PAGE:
Faculty Books Hit the Shelves in Time for Summer
In a host of recently released books, GW faculty authors are tackling new territory—whether its drawing parallels between disability and gay and lesbian studies, exploring one’s own personal past through poetry, probing the mind of a terrorist, or examining privacy concerns unleashed by the Internet.
Associate Professor of English Robert McRuer was researching and writing about lesbian and gay studies—or “queer theory”—and AIDS cultural theory when he was asked by a member of his local reading group to explore the connections between queer theory and disability studies. The result, Crip Theory: Cultural Signs of Queerness and Disability (NYU Press) was a nominee for a Lamba Literary Foundation Award and winner of the Alan Bray Memorial Book Award, given annually by the Modern Language Association’s Gay and Lesbian Caucus.
The connections McRuer found between homosexuality and disabilities include a history of being labeled deviant, a desire to challenge what is considered socially “normal,” and a “shared tension” of advocating for both social acceptance and change of societal norms.
McRuer says he hopes readers of his book are left with an understanding of how homosexuality and disability are connected and how the emphasis on “heterosexuality and able-bodiedness” is being challenged. McRuer often discusses these ideas with students in his five classes, an opportunity he deems “dynamic.”
Professor of English Jane Shore’s newest book of poetry, A Yes-or-No-Answer (Houghton Mifflin), explores how her memories of growing up above her parent’s dress shop in New Jersey resonate with her current life as a parent and member of the baby-boomer generation. The book takes its name from the poem title, in which Shore asks a series of rhyming questions with the refrain. “Please answer the question yes or no.” The other poems chronicle the emotional collision of Shore’s past and future as she watches her daughter examine her old clothes and childhood diary.
Although she had always had a pen in hand, it wasn’t until Shore was in her 30s that she began publishing poetry about her past. “Things I never thought I could write about presented themselves as possible for poetry,” says Shore, who came to GW in 1989 as a Jenny McKean Moore Writer-in-Washington. Shore received the 1977 Juniper Prize for her first book of poems, Eye Level; the 1986 Lamont Poetry Prize for her second book, The Minute Hand; and was a finalist for the National Book Critics Circle Award for her third book, Music Minus One. A Yes-or-No-Answer was reviewed in April by National Public Radio’s Alan Cheuse.
Shore currently teaches poetry and advanced writing classes at the University and says she finds a great balance between teaching and writing. “When I’m not writing, I get to read poetry daily and share something with my students that is my first love and at the core of my nature and interests,” she says. “What could be more wonderful then waking up, going to work, and getting to talk about what you love the most with people who really want to talk about it?”
Professor of Political Psychology and International Affairs Jerrold Post explores the psyche and motives that drive terrorism in his book The Mind of the Terrorist: The Psychology of Terrorism from the IRA to Al-Qaeda (Palgrave Macmillan).
“My book attempts to lead the reader into ‘the mind of the terrorist’ through the terrorists’ own words,” says Post, a 21-year veteran of the CIA and founding director of the agency’s Center for the Analysis of Personality and Political Behavior. “Contrary to popular belief, terrorists are not deranged fanatics but, in their cultural context, are ‘normal.’” Post uses in-depth interviews, research, and memoirs of terrorists to analyze their mentality and motivation and takes an historical look at three types of terrorist: national separatist, social revolutionary, and religious extremist.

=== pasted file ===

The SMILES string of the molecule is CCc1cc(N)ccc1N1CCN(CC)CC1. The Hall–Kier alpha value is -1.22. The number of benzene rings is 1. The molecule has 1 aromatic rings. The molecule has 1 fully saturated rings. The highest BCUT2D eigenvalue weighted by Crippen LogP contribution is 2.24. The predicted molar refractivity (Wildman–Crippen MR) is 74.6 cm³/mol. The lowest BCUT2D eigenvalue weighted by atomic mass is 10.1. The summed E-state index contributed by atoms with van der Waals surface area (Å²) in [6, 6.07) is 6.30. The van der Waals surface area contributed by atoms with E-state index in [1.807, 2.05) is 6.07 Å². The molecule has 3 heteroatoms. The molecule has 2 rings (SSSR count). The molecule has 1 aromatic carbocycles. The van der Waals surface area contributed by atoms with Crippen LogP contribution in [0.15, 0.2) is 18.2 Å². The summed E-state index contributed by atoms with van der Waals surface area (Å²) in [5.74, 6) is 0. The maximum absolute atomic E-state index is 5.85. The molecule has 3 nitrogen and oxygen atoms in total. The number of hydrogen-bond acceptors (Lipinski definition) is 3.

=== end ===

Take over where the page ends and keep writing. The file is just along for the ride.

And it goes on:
Post says the book stems from his desire to understand the basis for man’s inhumanity to man. “Helping decipher what leads ordinary people to commit extraordinary evil, to righteously kill innocents in the name of their cause, is a question of burning significance, one I hope to some degree my book helps illuminate,” he says. “And it is only by understanding the psychology of terrorism and genocide that we can hope to devise rational policies to counter them.”
In The Future of Reputation: Gossip, Rumor, and Privacy on the Internet (Yale University Press), GW Law School Professor Daniel J. Solove, explores how popular online sites and search engines, such as Google, Facebook, and YouTube, can make private information public to millions of strangers.
“I was inspired to write The Future of Reputation when I began blogging several years ago,” says Solove, who recently published another book on privacy, Understanding Privacy (Harvard University Press). “I was amazed at the power of the Internet to allow anybody to spread information so quickly and so widely around the world. But in addition to information about ideas, politics, and other topics, people are also using this technology to spread personal information about themselves and others.”
An internationally recognized expert in privacy law, Solove balances real examples of video, e-mails, and blogs with historical references and his own opinion on the role of law. Solove says it is important for readers to educate themselves about the widespread reach and effects of the Internet and to understand the tension between free speech and privacy.
“It will increasingly be possible to find out intimate details about people’s lives by doing a Google search on their name,” he says. “In the book, I aim to spark a discussion about how the Internet is transforming gossip, rumor, and shaming in ways that will have profound effects on the future of society.”